I was cleaning my room some time ago and I stopped to take this picture:
Those are my tshirts, folded USNA-style at the top of my armoire. I graduated ten years ago but I still fold every T-shirt in the particular manner that I learned on my very first day as a Plebe (freshman) and arrange them “dark to light, left to right.” I was going to ask how many other Naval Academy alums still fold their tshirts like this but I came downstairs and found a stack of the bestie’s clean laundry folded similarly:
I guess some questions don’t need to be asked!
This got me thinking of how old habits truly are hard to break.To be such a free spirit, I lead a rather regimented life. Growing up with a strict, military father and then continuing my own military career, I’ve to some extent developed, and to some extent been forced, into this current rigid structuring of my life. And like the way I fold my T-shirts, there are some things that I’ve been doing because, well, that’s just the way we do things.
In the Military, I follow the orders of the Officers appointed over me– it’s part of the very oath that I take. Many of my major life decisions have been dictated to me whether it’s where or when I’ve moved or the job or position that I would have. And though i can provide my “preference list”, the needs of the Navy can and have trumped Mine. As it currently stands with my sea duty contract, I technically am not allowed to have children until I am 35. Obviously, that’s assuming that I find someone that I want to make babies with in that time– but still it’s sobering to realize how much autonomy I’ve yielded and it’s starting to chafe a bit.
Recently, this point had been hammered home as I’ve tried to pursue my dream and personal goal of being selected for the Olmsted Scholarship. I’ve run into many road blocks, the staunchest of which seems to be my Detailer. For non -Navy folks: My Detailer is the person who isn’t me yet makes many life-altering career decisions for me — like where I move and what job I get. There’s a whole group of people involved in personnel management but there is one for all personnel in my same job.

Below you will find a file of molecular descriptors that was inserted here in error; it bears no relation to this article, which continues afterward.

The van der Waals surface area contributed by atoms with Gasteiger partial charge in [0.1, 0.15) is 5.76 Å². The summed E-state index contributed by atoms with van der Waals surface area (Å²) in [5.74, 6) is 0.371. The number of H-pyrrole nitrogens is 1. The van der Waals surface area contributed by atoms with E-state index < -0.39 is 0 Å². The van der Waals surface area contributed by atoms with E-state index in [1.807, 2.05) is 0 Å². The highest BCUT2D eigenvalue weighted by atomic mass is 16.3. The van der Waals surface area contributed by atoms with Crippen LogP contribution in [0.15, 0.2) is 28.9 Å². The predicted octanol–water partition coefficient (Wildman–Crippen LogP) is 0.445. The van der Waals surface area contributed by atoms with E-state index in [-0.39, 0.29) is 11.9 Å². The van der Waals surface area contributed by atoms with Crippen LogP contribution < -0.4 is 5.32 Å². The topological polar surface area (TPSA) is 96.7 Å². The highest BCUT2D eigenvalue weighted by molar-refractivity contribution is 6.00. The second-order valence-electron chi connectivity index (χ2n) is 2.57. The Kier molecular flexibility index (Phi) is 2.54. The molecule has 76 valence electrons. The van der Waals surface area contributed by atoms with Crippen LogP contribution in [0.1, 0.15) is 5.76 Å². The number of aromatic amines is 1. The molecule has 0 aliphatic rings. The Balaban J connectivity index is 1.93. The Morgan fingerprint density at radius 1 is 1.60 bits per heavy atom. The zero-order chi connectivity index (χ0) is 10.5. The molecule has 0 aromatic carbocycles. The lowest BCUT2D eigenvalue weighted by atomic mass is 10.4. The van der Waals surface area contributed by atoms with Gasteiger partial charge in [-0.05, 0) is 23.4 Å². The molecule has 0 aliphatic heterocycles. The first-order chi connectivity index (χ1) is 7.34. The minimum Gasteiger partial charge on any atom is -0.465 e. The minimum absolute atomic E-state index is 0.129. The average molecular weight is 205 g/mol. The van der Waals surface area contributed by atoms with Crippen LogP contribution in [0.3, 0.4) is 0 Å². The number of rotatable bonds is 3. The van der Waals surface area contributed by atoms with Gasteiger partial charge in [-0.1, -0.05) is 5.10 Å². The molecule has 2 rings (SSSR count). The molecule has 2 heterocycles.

The Detailer has access to my complete military file. He knows the awards I’ve received, my race and age, my college GPA, my past performance, and even my elusive tech score! He knows the entirety of my military history — he just doesn’t know me. And therein lies the problem.
I want to be an Olmsted scholar. This program seems like it was cutout against my very outline– I was destined for this. The Detailer thinks otherwise– he thinks that I should be a Reactor Officer. And because his plan for my life and my personal desire can’t fit in the rigid career path outlined, he vetoes my dream with a negative endorsement.
I’m not mad at the Detailer anymore– his job is to create Reactor Officers for the Navy, but I was initially extremely upset with his endorsement. How can someone who doesn’t even know me make such a decision for me? I won’t bore you with the long, and internally monologued, struggle that I had over this issue. But I spent the last month thinking about this issue and thinking about my life and what I really want. I came to the realization that I don’t need permission to pursue my goals and dreams. My goal of living in Roma and speaking La Bella Lingua doesn’t need the Navy, the Detailer or anyone else to make it happen. My dreams simply require me.
Perhaps that doesn’t seem monumental to you, but when someone else has been making your career decisions for such a long time, it becomes like my T-shirt folding habit, and you forget why you were doing it in the first place. In honor of my new realization, I did something seditious yesterday. I had my first Italian lesson. On Monday I’ll have another, and the day after that another and the day after that, until I am fluent.
Even if your life isn’t quite as regimented as mine, give yourself permission to follow the dreams that God has placed in your heart with abandon and Faith. Don’t let others dictate to you the person that you were created to be. My prayer for you is that you find the courage to follow your own dreams. That you throw off the mantle of safety-above-all-else and the doubt that haunts you, and that you follow hard after the still, small voice that won’t — that can’t– be silenced.